Frederick County Council members will soon dive into County Executive Jan Gardner’s $717.2 million budget proposal, a nearly 8 percent increase from the fiscal 2021 operating budget.
The process could take a similar shape to prior years, even as county officials navigate their way through the coronavirus pandemic and slowly recovering economy.
But the county executive said in an interview earlier this month she viewed this budget as a three-year catch-up on overall revenue, noting the increase in property tax (about $17 million) and income tax (about $18.3 million) this past budget year.
In her initial budget address, Gardner (D) noted she spent $20 million above maintenance of effort, the state requirement, for Frederick County Public Schools, a historic investment. She admitted this year’s jump was larger than normal, but when weighed out over a three-year or even longer period of time, it reflects average growth when compared to other jurisdictions statewide.
Gardner often will study other counties’ budgets to see how much and where they are spending. She believes her proposal helps the most vulnerable in the community and helps start to solve inequities in public health, business opportunities and elsewhere in the community.
“I think we have a really unique opportunity now to not just recover, but to be even better than we were before, because we can try to lift everybody to enjoy the opportunities and the prosperity that we have in our community,” Gardner said. “And that’s what this budget is all about.”
Council members will spend much of next week reviewing the budget in greater detail with county leaders. But here are some of their initial thoughts.
County Council President M.C. Keegan-Ayer (D)
Keegan-Ayer is supportive of Gardner’s budget, especially projects that benefit Council District 3, her jurisdiction. That covers most of the west side of Frederick.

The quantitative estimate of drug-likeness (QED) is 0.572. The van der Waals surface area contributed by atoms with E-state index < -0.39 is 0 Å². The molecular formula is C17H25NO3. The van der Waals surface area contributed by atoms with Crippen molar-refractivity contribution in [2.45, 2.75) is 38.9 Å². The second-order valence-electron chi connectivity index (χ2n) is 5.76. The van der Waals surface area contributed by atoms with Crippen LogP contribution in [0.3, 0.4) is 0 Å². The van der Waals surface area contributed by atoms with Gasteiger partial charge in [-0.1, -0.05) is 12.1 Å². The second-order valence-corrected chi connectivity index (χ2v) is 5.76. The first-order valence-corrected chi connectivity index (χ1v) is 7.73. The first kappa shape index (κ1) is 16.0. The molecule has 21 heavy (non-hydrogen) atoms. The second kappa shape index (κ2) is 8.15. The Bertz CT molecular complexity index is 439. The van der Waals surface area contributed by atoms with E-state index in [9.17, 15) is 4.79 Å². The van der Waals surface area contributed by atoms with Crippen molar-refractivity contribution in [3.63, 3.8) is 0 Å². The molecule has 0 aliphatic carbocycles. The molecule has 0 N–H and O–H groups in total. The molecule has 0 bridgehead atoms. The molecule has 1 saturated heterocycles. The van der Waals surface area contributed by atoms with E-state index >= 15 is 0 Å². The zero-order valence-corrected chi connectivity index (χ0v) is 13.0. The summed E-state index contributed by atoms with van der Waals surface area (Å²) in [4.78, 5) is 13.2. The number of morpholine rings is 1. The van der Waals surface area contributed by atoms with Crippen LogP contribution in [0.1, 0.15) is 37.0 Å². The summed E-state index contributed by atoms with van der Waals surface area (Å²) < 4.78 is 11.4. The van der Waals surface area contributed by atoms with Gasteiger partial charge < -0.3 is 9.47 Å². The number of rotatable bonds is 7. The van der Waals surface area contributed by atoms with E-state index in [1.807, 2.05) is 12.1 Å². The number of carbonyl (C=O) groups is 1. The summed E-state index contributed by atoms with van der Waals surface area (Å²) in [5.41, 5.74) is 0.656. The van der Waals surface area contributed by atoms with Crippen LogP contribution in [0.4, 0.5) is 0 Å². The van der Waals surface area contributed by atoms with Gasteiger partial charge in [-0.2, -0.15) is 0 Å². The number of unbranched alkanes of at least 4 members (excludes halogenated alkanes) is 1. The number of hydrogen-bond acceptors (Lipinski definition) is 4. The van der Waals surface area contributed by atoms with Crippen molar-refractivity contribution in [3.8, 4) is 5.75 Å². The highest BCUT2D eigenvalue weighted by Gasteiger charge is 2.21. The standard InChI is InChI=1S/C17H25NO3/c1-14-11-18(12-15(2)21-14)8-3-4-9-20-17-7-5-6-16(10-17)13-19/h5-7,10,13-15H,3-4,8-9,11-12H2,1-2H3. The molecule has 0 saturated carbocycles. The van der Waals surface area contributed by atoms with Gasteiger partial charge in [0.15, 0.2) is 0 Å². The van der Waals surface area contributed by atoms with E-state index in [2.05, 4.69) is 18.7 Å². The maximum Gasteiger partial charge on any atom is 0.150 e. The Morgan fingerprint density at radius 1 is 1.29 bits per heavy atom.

Gardner’s proposal includes money for opening a community health center on the Golden Mile and future capital projects for a library and school improvements in Keegan-Ayer’s district. The council president was also happy Gardner invested a historic amount in public education.
Kids have been suffering not just academically, but emotionally and socially, Keegan-Ayer said.
“I think we are going to have a great deal of work to do to recoup the losses our students have endured because of the pandemic — we are going to have a lot of backfilling,” Keegan-Ayer said.
At the heart of most budget debates is the corresponding property tax rate. Gardner proposed to leave it at $1.06 per $100 of assessed value, the same rate as her previous seven budgets. The council has the ability to cut to the constant yield tax rate—about $1.033—which would bring property tax revenues in line with fiscal 2021.
Even though Keegan-Ayer knows debate will happen, she’s committed to leaving the tax rate unchanged for now.
“This is a tug-of-war we have every year between whether or not we chose to invest in our county, invest in our kids or whether we hold static,” Keegan-Ayer said.
County Council Vice President Michael Blue (R)Blue said Gardner’s proposal is rather large, as it amounts to a more than 7 percent increase over last year’s budget. He said he’d like to see growth at around 4 or 5 percent.
Still, he likes the investments in public safety, namely for improvements at the county’s detention center, law enforcement officers and the fire and rescue services.
He is concerned about the rise in the cost of living for most Frederick County residents, but he added part of that is because so many people want to move here.